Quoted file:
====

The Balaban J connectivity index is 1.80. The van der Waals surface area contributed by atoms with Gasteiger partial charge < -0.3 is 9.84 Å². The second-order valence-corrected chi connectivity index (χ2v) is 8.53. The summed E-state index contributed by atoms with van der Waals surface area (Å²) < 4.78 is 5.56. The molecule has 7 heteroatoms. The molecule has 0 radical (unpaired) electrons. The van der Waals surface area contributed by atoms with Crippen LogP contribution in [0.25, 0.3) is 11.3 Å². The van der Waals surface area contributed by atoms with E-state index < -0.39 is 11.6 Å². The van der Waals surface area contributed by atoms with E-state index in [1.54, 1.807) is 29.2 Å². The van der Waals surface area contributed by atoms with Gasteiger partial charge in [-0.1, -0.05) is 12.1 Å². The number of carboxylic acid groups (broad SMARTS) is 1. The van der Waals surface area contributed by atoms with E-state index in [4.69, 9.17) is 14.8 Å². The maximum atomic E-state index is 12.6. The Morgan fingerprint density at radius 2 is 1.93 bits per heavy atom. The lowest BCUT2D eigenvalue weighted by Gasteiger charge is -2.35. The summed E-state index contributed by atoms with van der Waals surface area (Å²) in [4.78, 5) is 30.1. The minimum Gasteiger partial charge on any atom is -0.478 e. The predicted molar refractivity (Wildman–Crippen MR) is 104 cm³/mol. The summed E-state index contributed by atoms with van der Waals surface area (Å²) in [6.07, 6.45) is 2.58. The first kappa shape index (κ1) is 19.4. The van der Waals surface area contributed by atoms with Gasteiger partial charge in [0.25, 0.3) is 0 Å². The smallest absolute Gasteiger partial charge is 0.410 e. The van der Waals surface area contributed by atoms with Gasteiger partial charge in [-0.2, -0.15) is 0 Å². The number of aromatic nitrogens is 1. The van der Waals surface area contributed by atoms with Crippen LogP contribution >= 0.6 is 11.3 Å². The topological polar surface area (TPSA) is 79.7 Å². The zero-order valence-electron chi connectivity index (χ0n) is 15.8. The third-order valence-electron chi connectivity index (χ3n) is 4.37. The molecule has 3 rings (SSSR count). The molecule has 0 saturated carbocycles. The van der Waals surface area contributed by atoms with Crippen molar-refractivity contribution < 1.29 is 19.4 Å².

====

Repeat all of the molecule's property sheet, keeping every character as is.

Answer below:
The Balaban J connectivity index is 1.80. The van der Waals surface area contributed by atoms with Gasteiger partial charge < -0.3 is 9.84 Å². The second-order valence-corrected chi connectivity index (χ2v) is 8.53. The summed E-state index contributed by atoms with van der Waals surface area (Å²) < 4.78 is 5.56. The molecule has 7 heteroatoms. The molecule has 0 radical (unpaired) electrons. The van der Waals surface area contributed by atoms with Crippen LogP contribution in [0.25, 0.3) is 11.3 Å². The van der Waals surface area contributed by atoms with E-state index < -0.39 is 11.6 Å². The van der Waals surface area contributed by atoms with E-state index in [1.54, 1.807) is 29.2 Å². The van der Waals surface area contributed by atoms with Gasteiger partial charge in [-0.1, -0.05) is 12.1 Å². The number of carboxylic acid groups (broad SMARTS) is 1. The van der Waals surface area contributed by atoms with E-state index in [4.69, 9.17) is 14.8 Å². The maximum atomic E-state index is 12.6. The Morgan fingerprint density at radius 2 is 1.93 bits per heavy atom. The lowest BCUT2D eigenvalue weighted by Gasteiger charge is -2.35. The summed E-state index contributed by atoms with van der Waals surface area (Å²) in [4.78, 5) is 30.1. The minimum Gasteiger partial charge on any atom is -0.478 e. The predicted molar refractivity (Wildman–Crippen MR) is 104 cm³/mol. The summed E-state index contributed by atoms with van der Waals surface area (Å²) in [6.07, 6.45) is 2.58. The first kappa shape index (κ1) is 19.4. The van der Waals surface area contributed by atoms with Gasteiger partial charge in [0.25, 0.3) is 0 Å². The smallest absolute Gasteiger partial charge is 0.410 e. The van der Waals surface area contributed by atoms with Gasteiger partial charge in [-0.2, -0.15) is 0 Å². The number of aromatic nitrogens is 1. The van der Waals surface area contributed by atoms with Crippen LogP contribution >= 0.6 is 11.3 Å². The topological polar surface area (TPSA) is 79.7 Å². The zero-order valence-electron chi connectivity index (χ0n) is 15.8. The third-order valence-electron chi connectivity index (χ3n) is 4.37. The molecule has 3 rings (SSSR count). The molecule has 0 saturated carbocycles. The van der Waals surface area contributed by atoms with Crippen molar-refractivity contribution < 1.29 is 19.4 Å².